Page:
Proposal to add standardized variation sequences for chess notation
everson at evertype.com
Wed Apr 5 14:32:44 CDT 2017
It’s wonderful that Mr Verdy opposes my proposal. I must be doing something right.
On 5 Apr 2017, at 20:13, Philippe Verdy <verdy_p at wanadoo.fr> wrote:
> 2017-04-05 18:28 GMT+02:00 William_J_G Overington <wjgo_10009 at btinternet.com>:
> For example, where WOMAN ZWJ ROCKET produces a glyph for a LADY ASTRONAUT, thus a change of meaning and I think that it went to UTC as there was a change of meaning but I am not congruently sure of that..
> SQUARE ZWJ CHESSPIECE or CHESSPIECE ZWJ SQUARE produces a CHESSPIECE ON A SQUARE, thus a change of meaning.
> You're right here. The absence of ZWJ clearly means separate symbols side by side
Wrong. ZWJ has no particular directional semantics.
> (wether they will align vertically or match their metrics is not relevant here but we already see that this is a problem for displaying actual boards with the "method" proposed by Micheal Everson for use in plain text,
I have no trouble whatsoever making use of the three prototype fonts which make use of variation selectors to set chessboards of various sizes and with pieces anywhere I need them to be. The proposal document clearly shows examples of the boards, set with the fonts using the substitutions I specify.
What, then, is the problem for display?
> which just looks for me as only a hack (not a serious encoding proposal),
It is quite serious. It solves a long-standing problem which everyone has ignored.
> just as if we were replacing all German sharp s letters by Greek beta letters, only because they more or less "look the same”.
Lovely! A completely random analogy that has nothing whatsoever to do with this proposal.
> You can perfectly have a board displayed beside normal text which may contain some chess pieces, not intended to combine with the surrounding board, even if both symbols may also appear side by side (with independant metrics) in text paragraphs.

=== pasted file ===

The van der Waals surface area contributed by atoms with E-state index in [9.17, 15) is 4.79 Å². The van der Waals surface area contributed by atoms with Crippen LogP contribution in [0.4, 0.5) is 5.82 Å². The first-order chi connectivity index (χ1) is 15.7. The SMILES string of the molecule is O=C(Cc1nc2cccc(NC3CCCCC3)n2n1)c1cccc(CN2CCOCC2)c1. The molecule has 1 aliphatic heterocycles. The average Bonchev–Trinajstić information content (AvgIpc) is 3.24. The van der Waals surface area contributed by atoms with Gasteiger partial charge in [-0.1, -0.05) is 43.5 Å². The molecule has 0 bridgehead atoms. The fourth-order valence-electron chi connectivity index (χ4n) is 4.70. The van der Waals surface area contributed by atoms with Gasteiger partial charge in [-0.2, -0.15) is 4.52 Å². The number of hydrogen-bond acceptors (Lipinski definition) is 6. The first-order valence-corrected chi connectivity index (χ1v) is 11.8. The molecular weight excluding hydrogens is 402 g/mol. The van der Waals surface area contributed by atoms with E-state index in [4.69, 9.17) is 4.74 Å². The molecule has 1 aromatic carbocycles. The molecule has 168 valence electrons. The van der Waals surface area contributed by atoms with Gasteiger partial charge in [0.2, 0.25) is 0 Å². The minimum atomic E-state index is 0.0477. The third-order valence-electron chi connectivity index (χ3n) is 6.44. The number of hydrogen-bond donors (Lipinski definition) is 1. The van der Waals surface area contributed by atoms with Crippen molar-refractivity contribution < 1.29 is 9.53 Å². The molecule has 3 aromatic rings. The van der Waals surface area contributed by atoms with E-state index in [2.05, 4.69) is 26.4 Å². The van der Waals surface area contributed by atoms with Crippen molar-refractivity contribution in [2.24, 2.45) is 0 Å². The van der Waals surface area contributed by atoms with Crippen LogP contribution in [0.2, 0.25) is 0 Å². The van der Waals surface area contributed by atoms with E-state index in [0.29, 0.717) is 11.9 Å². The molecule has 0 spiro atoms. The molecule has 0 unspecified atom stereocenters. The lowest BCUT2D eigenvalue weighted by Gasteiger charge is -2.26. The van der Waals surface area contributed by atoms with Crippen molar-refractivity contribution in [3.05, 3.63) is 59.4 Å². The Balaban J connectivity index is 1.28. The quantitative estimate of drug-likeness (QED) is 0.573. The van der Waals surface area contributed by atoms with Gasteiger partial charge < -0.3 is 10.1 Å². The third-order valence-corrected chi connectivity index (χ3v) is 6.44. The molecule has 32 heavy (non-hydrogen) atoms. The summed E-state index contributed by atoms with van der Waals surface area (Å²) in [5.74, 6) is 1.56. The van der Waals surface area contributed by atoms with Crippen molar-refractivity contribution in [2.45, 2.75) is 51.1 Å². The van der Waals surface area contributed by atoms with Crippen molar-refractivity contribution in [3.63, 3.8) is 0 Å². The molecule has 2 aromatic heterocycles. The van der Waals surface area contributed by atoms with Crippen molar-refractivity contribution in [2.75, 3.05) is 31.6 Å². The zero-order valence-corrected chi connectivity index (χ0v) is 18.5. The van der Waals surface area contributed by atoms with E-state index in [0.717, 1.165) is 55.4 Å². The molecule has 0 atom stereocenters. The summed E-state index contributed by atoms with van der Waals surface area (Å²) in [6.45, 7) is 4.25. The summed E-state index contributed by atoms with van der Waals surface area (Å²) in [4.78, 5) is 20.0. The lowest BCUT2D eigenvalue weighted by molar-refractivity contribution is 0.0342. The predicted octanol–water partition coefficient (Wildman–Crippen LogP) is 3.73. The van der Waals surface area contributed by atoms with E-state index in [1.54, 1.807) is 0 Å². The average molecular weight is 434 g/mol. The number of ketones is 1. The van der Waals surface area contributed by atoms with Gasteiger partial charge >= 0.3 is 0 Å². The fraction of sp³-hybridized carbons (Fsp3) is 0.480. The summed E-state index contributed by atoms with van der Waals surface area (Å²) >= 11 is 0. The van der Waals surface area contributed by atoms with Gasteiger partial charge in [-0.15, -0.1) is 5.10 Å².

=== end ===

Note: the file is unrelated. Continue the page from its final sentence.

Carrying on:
Yes, Mr Verdy. That’s just exactly what my proposal says. You can use one font, with some extra glyphs attained by use of VS, to set chesspieces in text and to set chessboards alongside them. All using Unicode characters, not competing ASCII encodings which prevent harmonization of chessboard data now.
There’s even an example of this in my proposal. Perhaps you didn’t read it. Can you find the Figure I refer to?
> Given what has been encoded for other Emojis, ZWJ should be usd between symbols that are supposed to combine visually (such as MAN+WOMAN).
Chess characters aren’t emojis.
> The encoding should still respect the logic,
The logic of the use of VS in this proposal is no different from the logic used with them in maths, or in Myanmar, or even in some emoji.
> just like we do in normal scripts (independantly of the fact they may have different visual ordering/layout, or could have similar glyphs properly disunified because of their needed distinct semantic properties).
A pawn is a pawn is a pawn. Sometimes I need the glyph for a pawn to appear in a certain way in order to do something nice like set a chessboard.
> Note als othat these "chess pieces" are not just intended to be used only with chesses,
If there are other uses which can be made of chess pieces, then those uses can be investigated in due course by someone interested in that.
> and various board types may be used (not only with square cells, for example there are rectangular ones or triangular for Shogi pieces in Japan,
Shogi is not chess. Shogi notation is not like chess notation, either. Try to focus on the actual proposal.
> the cell colors also have their own meanings, and special boards may have their own cells changing colors to add other rules).
Red herring. This has nothing to do with the PRIMARY USE of chess characters, which is inline in text to describe chess problems in various notations, and also to set chessboard diagrams.
> Note that Shogi has other pieces with distinct semantics.
Shogi isn’t chess.
> The pieces are generally flat and can be tuned to the other side to show their promotion. Traditional pieces use cursive Kanjis, but there are modernised **variants** using linear glyph shapes, or westernized shapes with Latin letters or geometric symbols, or even reusing the chess pieces (including the Queen for the Gold General; or the King for the Jewel/Jade General/Master and for its "White" Challenger), but making distinctions between horses (horses-dragoons) and cavalry. When promoting using chess pieces, the promotion may be shown by placing the chess piece.on top of a draught piece or coin/token. Coins/tokens are used to promote pawns (just stack two pieces like in draught game).
Shogi isn’t chess.
I thank Mr Verdy for his defence of my proposal.
More information about the Unicode